9 Focus of questions and terminology Different kinds of state level data systems For example: Workforce data about providers may be in multiple state databases. School enrollment data may be in a program database. Clarity of terminology is important What do we mean by program or program-level data? In EC, program typically means a center where children go. We used a broad definition.
10 Most states have data systems with child- level and workforce data, but fewer have program-level data systems. Part C619 Child-level94%96% Program-level29%40% Workforce: EI providers65%---- Workforce: special education teachers ----83% Workforce: related service providers ----71% Workforce: general education teachers ----71%
11 Most states have a variety of data elements in their child-level data systems. Some common data elementsPart C619 Child demographics94%96% Disability category77%96% Eligibility status98%90% Child outcomes83%90% Service setting89%87% ID for program or school89%81% Reason for exiting program98%79%
12 Less than half of states have Part C or 619 program-level data systems. Only 29% of states have Part C program-level data systems. Only 41% of states have 619 program-level data systems. 37% have data on program structure (e.g., agency, service model). 33% have information on whether program includes children without disabilities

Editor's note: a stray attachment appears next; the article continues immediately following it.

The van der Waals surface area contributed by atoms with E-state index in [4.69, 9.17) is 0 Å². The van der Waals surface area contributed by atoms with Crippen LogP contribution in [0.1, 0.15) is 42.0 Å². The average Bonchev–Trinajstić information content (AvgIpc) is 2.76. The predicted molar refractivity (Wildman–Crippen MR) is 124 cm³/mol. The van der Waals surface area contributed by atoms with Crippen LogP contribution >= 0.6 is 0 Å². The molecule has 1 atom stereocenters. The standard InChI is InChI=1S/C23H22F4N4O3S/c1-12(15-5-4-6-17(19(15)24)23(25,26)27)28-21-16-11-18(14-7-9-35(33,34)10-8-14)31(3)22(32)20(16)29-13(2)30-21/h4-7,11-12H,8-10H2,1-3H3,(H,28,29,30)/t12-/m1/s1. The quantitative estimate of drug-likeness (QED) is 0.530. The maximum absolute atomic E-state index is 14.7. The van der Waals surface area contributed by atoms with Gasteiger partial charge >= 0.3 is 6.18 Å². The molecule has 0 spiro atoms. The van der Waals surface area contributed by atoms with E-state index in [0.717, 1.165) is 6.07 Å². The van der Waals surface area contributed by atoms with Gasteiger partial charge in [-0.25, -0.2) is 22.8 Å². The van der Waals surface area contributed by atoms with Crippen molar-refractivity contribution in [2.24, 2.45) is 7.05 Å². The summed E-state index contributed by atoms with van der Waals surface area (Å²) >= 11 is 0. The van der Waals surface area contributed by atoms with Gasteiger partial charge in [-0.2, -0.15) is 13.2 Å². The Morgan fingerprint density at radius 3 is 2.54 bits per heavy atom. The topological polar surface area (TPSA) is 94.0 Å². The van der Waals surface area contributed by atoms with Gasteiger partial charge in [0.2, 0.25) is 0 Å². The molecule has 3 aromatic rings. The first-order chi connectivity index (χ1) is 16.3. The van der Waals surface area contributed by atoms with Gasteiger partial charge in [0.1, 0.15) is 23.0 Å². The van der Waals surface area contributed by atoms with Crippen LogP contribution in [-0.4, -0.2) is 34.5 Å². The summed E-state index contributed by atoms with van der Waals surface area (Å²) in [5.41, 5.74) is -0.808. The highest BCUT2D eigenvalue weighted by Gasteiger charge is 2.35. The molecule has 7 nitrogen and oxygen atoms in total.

13 States vary in the kinds of workforce data they have in state data systems. Workforce data elementPart C619 special ed teachers 619 related services personnel 619 regular ed teachers Demographics29%67%58%64% Employment data54%77%60%67% Education46%75%58%64% Licenses/certifications56%83%69%71% Professional development39%29% 23% Wages10%46%42%46%
14 Linkages: What is it? Linking refers to the process of joining or connecting records about one individual or entity in one data system or dataset with those in another data system or dataset using a common identifier or other method These can be linkages: Within Part C and within 619 Across Part C and 619 With K12 education With other early childhood program, social services, health data